The regulator wishes to be prepared should the Supreme Court agree with the High Court’s judgment
The FCA has launched a consultation on guidance to help brokers, insurers and policyholders determine the presence of Covid-19 within certain areas – this is to ensure that business interruption (BI) claims can be paid as promptly and fairly as possible should the Supreme Court side with the High Court’s judgment.
As per the High Court’s ruling, which was issued in September, some business interruption policies require the policyholder to prove the presence of coronavirus within a particular area around their premises.
The High Court clarified the types of evidence insureds can use for this, as well as suitable methodologies – this is outlined within the draft guidance, alongside links to further information.
The draft guidance also advises insurers on how this evidence should be assessed in order to handle claims fairly.
The regulator’s proposed guidance aims to ensure that the process for evidencing coronavirus for BI claims is as simple as possible for policyholders, so that claims payments can be received swiftly if the Supreme Court agrees with the High Court’s decision that certain policies provide cover for Covid-19-related claims.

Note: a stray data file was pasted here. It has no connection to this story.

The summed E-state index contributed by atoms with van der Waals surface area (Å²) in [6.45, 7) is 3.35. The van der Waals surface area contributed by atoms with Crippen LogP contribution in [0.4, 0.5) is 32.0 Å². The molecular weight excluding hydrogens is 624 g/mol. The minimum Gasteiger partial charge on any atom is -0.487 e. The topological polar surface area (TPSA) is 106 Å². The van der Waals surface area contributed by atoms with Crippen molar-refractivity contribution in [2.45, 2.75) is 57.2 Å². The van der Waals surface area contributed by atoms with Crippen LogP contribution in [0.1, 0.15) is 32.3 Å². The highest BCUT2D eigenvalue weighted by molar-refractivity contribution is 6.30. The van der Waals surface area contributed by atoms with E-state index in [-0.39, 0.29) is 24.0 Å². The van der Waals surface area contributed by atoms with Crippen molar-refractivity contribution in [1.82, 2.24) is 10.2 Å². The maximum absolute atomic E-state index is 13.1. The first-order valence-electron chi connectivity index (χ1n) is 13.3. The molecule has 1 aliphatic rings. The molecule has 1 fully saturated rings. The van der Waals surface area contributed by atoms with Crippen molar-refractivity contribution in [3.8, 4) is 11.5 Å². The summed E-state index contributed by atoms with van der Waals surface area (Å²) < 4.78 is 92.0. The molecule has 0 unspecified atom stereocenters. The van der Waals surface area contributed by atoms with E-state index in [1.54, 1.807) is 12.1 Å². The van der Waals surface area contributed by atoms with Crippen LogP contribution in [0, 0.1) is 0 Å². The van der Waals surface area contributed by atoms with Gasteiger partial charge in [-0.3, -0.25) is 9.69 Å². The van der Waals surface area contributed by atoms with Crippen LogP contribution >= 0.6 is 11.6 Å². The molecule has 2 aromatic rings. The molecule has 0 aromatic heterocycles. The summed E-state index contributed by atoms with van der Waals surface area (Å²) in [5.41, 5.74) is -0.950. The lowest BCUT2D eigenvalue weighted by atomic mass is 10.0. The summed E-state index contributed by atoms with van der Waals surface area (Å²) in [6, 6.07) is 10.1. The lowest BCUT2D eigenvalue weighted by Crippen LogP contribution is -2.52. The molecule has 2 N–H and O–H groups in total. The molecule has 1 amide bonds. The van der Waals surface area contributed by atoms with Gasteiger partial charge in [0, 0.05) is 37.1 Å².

According to the FCA, “the High Court’s judgment provided authoritative guidance for the interpretation of the circa 700 policy wordings identified as affected by the test case by circa 60 insurers.
“Twelve out of the 21 policy types tested were found to have the potential to provide cover in response to the pandemic, 9 were not.”
Although the Supreme Court’s ruling is not expected until the new year, the FCA believes that its draft guidance is unlikely to be affected.
It explained: “The declarations of the High Court relating to proving the presence of coronavirus and covered by this draft guidance are not under appeal and not expected to be affected by the judgment of the Supreme Court.
“By issuing this document, we are not pre-judging the outcome of the appeals to the Supreme Court. Should that outcome affect the draft guidance, we will amend it accordingly.”
The consultation will run until 18 January 2021 and, if proceeded with, the guidance will be applicable until 31 December next year.
The draft guidance links to firms’ obligations concerning the following:
- The FCA Principles for Businesses (PRIN), in particular Principles 6 and 7.
- The Insurance Conduct of Business sourcebook (ICOBS), in particular ICOBS 2.2.2R, ICOBS 2.5.-1R and ICOBS 8.1.
- The Dispute Resolution: Complaints sourcebook (DISP), in particular DISP 1.4 and DISP 1.6.